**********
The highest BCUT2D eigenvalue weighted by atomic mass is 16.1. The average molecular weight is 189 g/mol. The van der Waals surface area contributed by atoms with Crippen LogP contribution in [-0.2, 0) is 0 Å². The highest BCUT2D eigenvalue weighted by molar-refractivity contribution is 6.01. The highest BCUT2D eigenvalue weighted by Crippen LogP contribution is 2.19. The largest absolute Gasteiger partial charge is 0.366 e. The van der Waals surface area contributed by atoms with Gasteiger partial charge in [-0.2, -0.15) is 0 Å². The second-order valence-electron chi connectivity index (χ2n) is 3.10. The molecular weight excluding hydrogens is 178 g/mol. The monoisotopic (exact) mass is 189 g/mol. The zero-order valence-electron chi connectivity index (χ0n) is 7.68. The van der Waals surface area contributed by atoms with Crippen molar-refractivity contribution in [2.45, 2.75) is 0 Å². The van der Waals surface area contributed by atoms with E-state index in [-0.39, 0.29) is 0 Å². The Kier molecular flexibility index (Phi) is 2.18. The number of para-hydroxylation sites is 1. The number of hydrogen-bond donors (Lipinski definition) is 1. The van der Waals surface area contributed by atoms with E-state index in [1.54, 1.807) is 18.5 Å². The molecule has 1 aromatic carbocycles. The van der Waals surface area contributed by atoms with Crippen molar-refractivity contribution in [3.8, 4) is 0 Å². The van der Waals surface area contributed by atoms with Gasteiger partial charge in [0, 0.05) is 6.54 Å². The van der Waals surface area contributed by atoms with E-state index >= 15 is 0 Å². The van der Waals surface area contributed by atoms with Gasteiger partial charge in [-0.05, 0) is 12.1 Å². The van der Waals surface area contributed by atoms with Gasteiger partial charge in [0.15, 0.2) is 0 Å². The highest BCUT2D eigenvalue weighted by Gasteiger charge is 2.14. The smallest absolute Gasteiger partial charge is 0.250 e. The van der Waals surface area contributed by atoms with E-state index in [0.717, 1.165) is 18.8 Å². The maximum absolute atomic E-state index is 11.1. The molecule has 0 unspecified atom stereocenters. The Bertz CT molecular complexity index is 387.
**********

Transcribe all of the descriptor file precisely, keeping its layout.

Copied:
The highest BCUT2D eigenvalue weighted by atomic mass is 16.1. The average molecular weight is 189 g/mol. The van der Waals surface area contributed by atoms with Crippen LogP contribution in [-0.2, 0) is 0 Å². The highest BCUT2D eigenvalue weighted by molar-refractivity contribution is 6.01. The highest BCUT2D eigenvalue weighted by Crippen LogP contribution is 2.19. The largest absolute Gasteiger partial charge is 0.366 e. The van der Waals surface area contributed by atoms with Gasteiger partial charge in [-0.2, -0.15) is 0 Å². The second-order valence-electron chi connectivity index (χ2n) is 3.10. The molecular weight excluding hydrogens is 178 g/mol. The monoisotopic (exact) mass is 189 g/mol. The zero-order valence-electron chi connectivity index (χ0n) is 7.68. The van der Waals surface area contributed by atoms with Crippen molar-refractivity contribution in [2.45, 2.75) is 0 Å². The van der Waals surface area contributed by atoms with E-state index in [-0.39, 0.29) is 0 Å². The Kier molecular flexibility index (Phi) is 2.18. The number of para-hydroxylation sites is 1. The number of hydrogen-bond donors (Lipinski definition) is 1. The van der Waals surface area contributed by atoms with E-state index in [1.54, 1.807) is 18.5 Å². The molecule has 1 aromatic carbocycles. The van der Waals surface area contributed by atoms with Crippen molar-refractivity contribution in [3.8, 4) is 0 Å². The van der Waals surface area contributed by atoms with Gasteiger partial charge in [0, 0.05) is 6.54 Å². The van der Waals surface area contributed by atoms with E-state index >= 15 is 0 Å². The van der Waals surface area contributed by atoms with Gasteiger partial charge in [-0.05, 0) is 12.1 Å². The van der Waals surface area contributed by atoms with Gasteiger partial charge in [0.15, 0.2) is 0 Å². The highest BCUT2D eigenvalue weighted by Gasteiger charge is 2.14. The smallest absolute Gasteiger partial charge is 0.250 e. The van der Waals surface area contributed by atoms with E-state index in [0.717, 1.165) is 18.8 Å². The maximum absolute atomic E-state index is 11.1. The molecule has 0 unspecified atom stereocenters. The Bertz CT molecular complexity index is 387.